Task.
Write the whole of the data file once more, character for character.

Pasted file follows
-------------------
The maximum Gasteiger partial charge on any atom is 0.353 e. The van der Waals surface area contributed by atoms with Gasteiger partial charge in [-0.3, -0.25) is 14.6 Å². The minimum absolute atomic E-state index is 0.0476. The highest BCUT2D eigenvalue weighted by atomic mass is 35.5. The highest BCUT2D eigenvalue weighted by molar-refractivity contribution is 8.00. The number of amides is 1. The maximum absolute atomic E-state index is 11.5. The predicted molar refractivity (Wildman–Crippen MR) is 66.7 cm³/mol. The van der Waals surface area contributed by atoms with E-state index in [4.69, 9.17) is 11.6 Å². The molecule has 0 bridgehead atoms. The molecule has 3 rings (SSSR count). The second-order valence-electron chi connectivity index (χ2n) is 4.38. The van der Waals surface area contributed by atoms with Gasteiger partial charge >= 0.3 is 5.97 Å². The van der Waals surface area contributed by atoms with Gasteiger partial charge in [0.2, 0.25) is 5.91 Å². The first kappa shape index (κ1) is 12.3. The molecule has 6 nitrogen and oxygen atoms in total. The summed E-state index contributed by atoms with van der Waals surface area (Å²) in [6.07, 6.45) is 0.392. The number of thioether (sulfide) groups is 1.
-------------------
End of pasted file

The maximum Gasteiger partial charge on any atom is 0.353 e. The van der Waals surface area contributed by atoms with Gasteiger partial charge in [-0.3, -0.25) is 14.6 Å². The minimum absolute atomic E-state index is 0.0476. The highest BCUT2D eigenvalue weighted by atomic mass is 35.5. The highest BCUT2D eigenvalue weighted by molar-refractivity contribution is 8.00. The number of amides is 1. The maximum absolute atomic E-state index is 11.5. The predicted molar refractivity (Wildman–Crippen MR) is 66.7 cm³/mol. The van der Waals surface area contributed by atoms with E-state index in [4.69, 9.17) is 11.6 Å². The molecule has 0 bridgehead atoms. The molecule has 3 rings (SSSR count). The second-order valence-electron chi connectivity index (χ2n) is 4.38. The van der Waals surface area contributed by atoms with Gasteiger partial charge >= 0.3 is 5.97 Å². The van der Waals surface area contributed by atoms with Gasteiger partial charge in [0.2, 0.25) is 5.91 Å². The first kappa shape index (κ1) is 12.3. The molecule has 6 nitrogen and oxygen atoms in total. The summed E-state index contributed by atoms with van der Waals surface area (Å²) in [6.07, 6.45) is 0.392. The number of thioether (sulfide) groups is 1.